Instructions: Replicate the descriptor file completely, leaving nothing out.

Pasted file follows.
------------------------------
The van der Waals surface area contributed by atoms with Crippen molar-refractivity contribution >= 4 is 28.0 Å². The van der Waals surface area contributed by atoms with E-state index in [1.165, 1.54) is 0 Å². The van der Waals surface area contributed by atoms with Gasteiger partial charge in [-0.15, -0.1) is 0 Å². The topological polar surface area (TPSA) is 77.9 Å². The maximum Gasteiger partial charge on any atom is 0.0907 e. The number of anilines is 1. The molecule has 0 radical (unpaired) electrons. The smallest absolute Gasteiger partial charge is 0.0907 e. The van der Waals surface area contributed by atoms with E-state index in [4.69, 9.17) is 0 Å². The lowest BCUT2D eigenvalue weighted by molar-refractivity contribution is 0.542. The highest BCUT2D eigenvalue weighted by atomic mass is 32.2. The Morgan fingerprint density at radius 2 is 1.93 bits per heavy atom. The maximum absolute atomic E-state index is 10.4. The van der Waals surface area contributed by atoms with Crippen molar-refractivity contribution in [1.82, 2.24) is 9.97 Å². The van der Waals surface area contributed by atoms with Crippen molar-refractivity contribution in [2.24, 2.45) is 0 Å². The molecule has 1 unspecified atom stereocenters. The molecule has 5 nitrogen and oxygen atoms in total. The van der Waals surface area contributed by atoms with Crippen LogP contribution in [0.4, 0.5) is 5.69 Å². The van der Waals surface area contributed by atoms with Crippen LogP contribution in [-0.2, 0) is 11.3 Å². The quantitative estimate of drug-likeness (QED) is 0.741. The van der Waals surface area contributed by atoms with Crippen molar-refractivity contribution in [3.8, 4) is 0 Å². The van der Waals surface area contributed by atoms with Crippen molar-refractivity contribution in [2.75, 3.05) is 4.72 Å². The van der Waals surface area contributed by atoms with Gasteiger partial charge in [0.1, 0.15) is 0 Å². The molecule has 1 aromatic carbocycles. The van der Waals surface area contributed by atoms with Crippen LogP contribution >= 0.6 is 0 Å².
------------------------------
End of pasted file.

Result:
The van der Waals surface area contributed by atoms with Crippen molar-refractivity contribution >= 4 is 28.0 Å². The van der Waals surface area contributed by atoms with E-state index in [1.165, 1.54) is 0 Å². The van der Waals surface area contributed by atoms with Gasteiger partial charge in [-0.15, -0.1) is 0 Å². The topological polar surface area (TPSA) is 77.9 Å². The maximum Gasteiger partial charge on any atom is 0.0907 e. The number of anilines is 1. The molecule has 0 radical (unpaired) electrons. The smallest absolute Gasteiger partial charge is 0.0907 e. The van der Waals surface area contributed by atoms with E-state index in [4.69, 9.17) is 0 Å². The lowest BCUT2D eigenvalue weighted by molar-refractivity contribution is 0.542. The highest BCUT2D eigenvalue weighted by atomic mass is 32.2. The Morgan fingerprint density at radius 2 is 1.93 bits per heavy atom. The maximum absolute atomic E-state index is 10.4. The van der Waals surface area contributed by atoms with Crippen molar-refractivity contribution in [1.82, 2.24) is 9.97 Å². The van der Waals surface area contributed by atoms with Crippen molar-refractivity contribution in [2.24, 2.45) is 0 Å². The molecule has 1 unspecified atom stereocenters. The molecule has 5 nitrogen and oxygen atoms in total. The van der Waals surface area contributed by atoms with Crippen LogP contribution in [0.4, 0.5) is 5.69 Å². The van der Waals surface area contributed by atoms with Crippen LogP contribution in [-0.2, 0) is 11.3 Å². The quantitative estimate of drug-likeness (QED) is 0.741. The van der Waals surface area contributed by atoms with Crippen molar-refractivity contribution in [3.8, 4) is 0 Å². The van der Waals surface area contributed by atoms with Crippen molar-refractivity contribution in [2.75, 3.05) is 4.72 Å². The van der Waals surface area contributed by atoms with Gasteiger partial charge in [0.1, 0.15) is 0 Å². The molecule has 1 aromatic carbocycles. The van der Waals surface area contributed by atoms with Crippen LogP contribution >= 0.6 is 0 Å².